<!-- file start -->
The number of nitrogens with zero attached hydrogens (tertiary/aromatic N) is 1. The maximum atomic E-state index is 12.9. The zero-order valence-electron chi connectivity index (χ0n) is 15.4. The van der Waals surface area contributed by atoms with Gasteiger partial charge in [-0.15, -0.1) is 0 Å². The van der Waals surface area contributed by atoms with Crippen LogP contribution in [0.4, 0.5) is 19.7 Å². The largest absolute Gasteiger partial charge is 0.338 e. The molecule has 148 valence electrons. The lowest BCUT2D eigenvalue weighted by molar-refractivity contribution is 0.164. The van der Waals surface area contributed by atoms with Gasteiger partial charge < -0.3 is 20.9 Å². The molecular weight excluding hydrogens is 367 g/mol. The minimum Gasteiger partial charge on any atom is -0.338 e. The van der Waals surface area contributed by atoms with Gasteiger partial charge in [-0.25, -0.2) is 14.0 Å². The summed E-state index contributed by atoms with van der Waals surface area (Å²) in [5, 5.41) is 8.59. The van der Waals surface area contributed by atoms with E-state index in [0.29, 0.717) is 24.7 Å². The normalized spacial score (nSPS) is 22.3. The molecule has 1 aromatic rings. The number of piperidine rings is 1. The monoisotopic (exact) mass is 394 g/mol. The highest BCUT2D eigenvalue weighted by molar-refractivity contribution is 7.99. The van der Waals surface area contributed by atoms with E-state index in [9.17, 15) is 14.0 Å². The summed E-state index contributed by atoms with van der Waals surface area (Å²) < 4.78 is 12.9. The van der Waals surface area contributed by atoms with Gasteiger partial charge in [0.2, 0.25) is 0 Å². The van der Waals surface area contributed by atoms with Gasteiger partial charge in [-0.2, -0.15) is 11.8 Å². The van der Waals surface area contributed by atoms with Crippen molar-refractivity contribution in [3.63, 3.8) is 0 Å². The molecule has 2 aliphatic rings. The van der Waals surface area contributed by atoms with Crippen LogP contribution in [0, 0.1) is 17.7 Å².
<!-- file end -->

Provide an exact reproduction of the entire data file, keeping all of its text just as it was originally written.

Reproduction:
The number of nitrogens with zero attached hydrogens (tertiary/aromatic N) is 1. The maximum atomic E-state index is 12.9. The zero-order valence-electron chi connectivity index (χ0n) is 15.4. The van der Waals surface area contributed by atoms with Gasteiger partial charge in [-0.15, -0.1) is 0 Å². The van der Waals surface area contributed by atoms with Crippen LogP contribution in [0.4, 0.5) is 19.7 Å². The largest absolute Gasteiger partial charge is 0.338 e. The molecule has 148 valence electrons. The lowest BCUT2D eigenvalue weighted by molar-refractivity contribution is 0.164. The van der Waals surface area contributed by atoms with Gasteiger partial charge < -0.3 is 20.9 Å². The molecular weight excluding hydrogens is 367 g/mol. The minimum Gasteiger partial charge on any atom is -0.338 e. The van der Waals surface area contributed by atoms with Gasteiger partial charge in [-0.25, -0.2) is 14.0 Å². The summed E-state index contributed by atoms with van der Waals surface area (Å²) in [5, 5.41) is 8.59. The van der Waals surface area contributed by atoms with E-state index in [0.29, 0.717) is 24.7 Å². The normalized spacial score (nSPS) is 22.3. The molecule has 1 aromatic rings. The number of piperidine rings is 1. The monoisotopic (exact) mass is 394 g/mol. The highest BCUT2D eigenvalue weighted by molar-refractivity contribution is 7.99. The van der Waals surface area contributed by atoms with E-state index in [9.17, 15) is 14.0 Å². The summed E-state index contributed by atoms with van der Waals surface area (Å²) < 4.78 is 12.9. The van der Waals surface area contributed by atoms with Gasteiger partial charge in [0.2, 0.25) is 0 Å². The van der Waals surface area contributed by atoms with Gasteiger partial charge in [-0.2, -0.15) is 11.8 Å². The van der Waals surface area contributed by atoms with Crippen molar-refractivity contribution in [3.63, 3.8) is 0 Å². The molecule has 2 aliphatic rings. The van der Waals surface area contributed by atoms with Crippen LogP contribution in [0, 0.1) is 17.7 Å².